Yuli Edelstein, lighting the torch
Yuli Edelstein, lighting the torchFlash90

Israel transitioned from sadness to joy Monday, marking the yearly switch from Memorial Day to Independence Day at the traditional ceremony at Har Herzl just after sundown. 

Israel juxtaposes the two days to illustrate the outcome of the IDF's hard work and sacrifice - the freedom to live in a just and democratic Jewish state. 

Knesset Speaker Yuli Edelstein (Likud) also spoke at the event, giving an address before lighting the central torch. The purpose: to encourage national unity.

Edelstein addressed the issue of national identity, despite the many factions and sectors in Israel. 

"Sometimes it seems like Israel is divided into tribes - secular and religious, Ashkenazi and Sephardi, from the periphery and from the Center," he said.  

But, Edelstein noted that the division is not divisive - just distinct.  He addressed his own Soviet past, noting that he was born into a society which tried to force everyone to conform to the same image and national identity.

"I was born into a society that tried to force change from the top down, by breaking and oppressing political opponents and 're-educating' them," Edelstein said. "When I made Aliyah, Israeli society welcomed me with open arms and took my family and me in as we were and as we are." Israel combines the different sectors and identities, Edelstein says - keeping them separate on the one hand, and united under a Jewish identity on the other. 

"In Israel I learned that true change takes time; that it happens through the democratic process, through limiting [governmental] powers; that law - even if accepted by most - cannot be the driving force behind societal change," Edelstein stated. "Indeed, we have made several important decisions this year, but the most important one is yet to come - a change in Israeli society: us.

"We cannot talk about human dignity as a concept, but then close our doors to an Ethiopian," he said. "We cannot enact laws which legislate 'equal burden of service' but then close our doors to welcome the hareidi community [into society].  We cannot talk about the 'blood covenant' of the Jewish people to the land, but then turn away [anyone who tires to help us, including] the Druze community, or other IDF recruits, without forming our own 'blood covenant' with them."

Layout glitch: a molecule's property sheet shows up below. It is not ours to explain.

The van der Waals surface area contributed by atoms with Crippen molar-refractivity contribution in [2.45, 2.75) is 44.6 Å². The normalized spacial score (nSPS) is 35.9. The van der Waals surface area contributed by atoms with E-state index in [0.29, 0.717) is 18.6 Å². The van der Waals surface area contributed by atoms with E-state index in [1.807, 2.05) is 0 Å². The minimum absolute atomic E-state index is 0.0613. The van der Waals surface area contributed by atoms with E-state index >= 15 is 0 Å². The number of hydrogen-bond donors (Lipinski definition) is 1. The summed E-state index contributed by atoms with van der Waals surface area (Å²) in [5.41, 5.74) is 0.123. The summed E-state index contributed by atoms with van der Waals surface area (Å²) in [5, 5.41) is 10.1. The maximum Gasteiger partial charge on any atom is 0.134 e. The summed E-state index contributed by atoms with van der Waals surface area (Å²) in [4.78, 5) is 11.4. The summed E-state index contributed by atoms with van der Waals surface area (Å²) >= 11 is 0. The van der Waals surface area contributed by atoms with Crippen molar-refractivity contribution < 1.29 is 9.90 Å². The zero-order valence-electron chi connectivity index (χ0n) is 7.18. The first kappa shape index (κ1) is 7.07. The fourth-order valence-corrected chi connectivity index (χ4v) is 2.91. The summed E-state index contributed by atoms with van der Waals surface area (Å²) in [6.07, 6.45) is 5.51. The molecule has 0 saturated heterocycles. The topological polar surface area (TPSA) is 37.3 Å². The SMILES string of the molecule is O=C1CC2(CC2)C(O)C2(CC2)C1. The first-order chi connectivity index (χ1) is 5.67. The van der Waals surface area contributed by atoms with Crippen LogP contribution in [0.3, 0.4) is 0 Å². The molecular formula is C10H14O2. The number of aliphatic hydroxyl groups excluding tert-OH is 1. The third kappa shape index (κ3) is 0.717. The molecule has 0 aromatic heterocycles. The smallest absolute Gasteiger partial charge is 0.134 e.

"We cannot allow Israel to be democratic only to those who 'deserve it' and put to the side those who are on the societal and and economic periphery," Edelstein continued. "The train may have been built [across Israel], from Kiryat Shmona to Dimona, but it cannot shorten the distance between hearts." 

Edelstein urged Israelis to embrace other sectors of society and bring them "to the heart of society and the State."

"We cannot build two States of Israel," he said. "We don't have the privilege of building two states for one people."

"Advancing society will only work if we can change from within," he concluded. "The State of Israel is ours, and we are obligated to cement its character, now and forever." 

Edelstein also made a small speech lighting his torch, acknowledging, among others, Jonathan Pollard, residents of Gush Etzion and other parts of Judea and Samaria, and residents working on settling the Golan Heights and the Negev.

Torch Ceremony: A Tribute to Women

In a new twist, fourteen women were selected to light the traditional torches at the Independence Day ceremony this year, in honor of a "special tribute to women who have dedicated their lives to the State" or were instrumental in its establishment. 

The women represented every sector of Israeli society. 

They included:

-Carmela Menashe, a seasoned veteran reporter for IDF Radio and a voice for IDF soldiers in Israel;  

-Israel's most successful tennis player and a role model for Israeli athleticism, Shahar Pe’er; 

-Maxine Fassberg, the CEO of Intel Israel; 

-Pascal Berkovich, a French immigrant who has represented Israel at the Paralympics; 

-Belaynesh Zevadia, Israel's first female ambassador to Ethiopia; 

-Tali Peretz-Cohen, a major advocate for women's rights in the face of sexual assault and other crimes; 

-Rebbetzin Adina Bar Shalom, the daughter of Rabbi Ovadia Yosef and founder of the Hareidi College in Jerusalem; 

-Miriam Zohar, a Holocaust survivor and one of Israel's most well-known actresses; 

-Dr. Kira Radinsky, a young scientific prodigy who now owns a start-up at just 27;

-Major General Orna Barbivai, Commander of the IDF’s Manpower Division and the first woman with that rank in the IDF; 

-Gal Yosef, 17, head of the national high school student council; 

-Geula Cohen, Israel Prize winner and former Likud MK; and

- Hindiya Suleiman, founder of Pninat Haemek women’s arts center.

Twelve torches were lit in honor of the twelve tribes of Israel.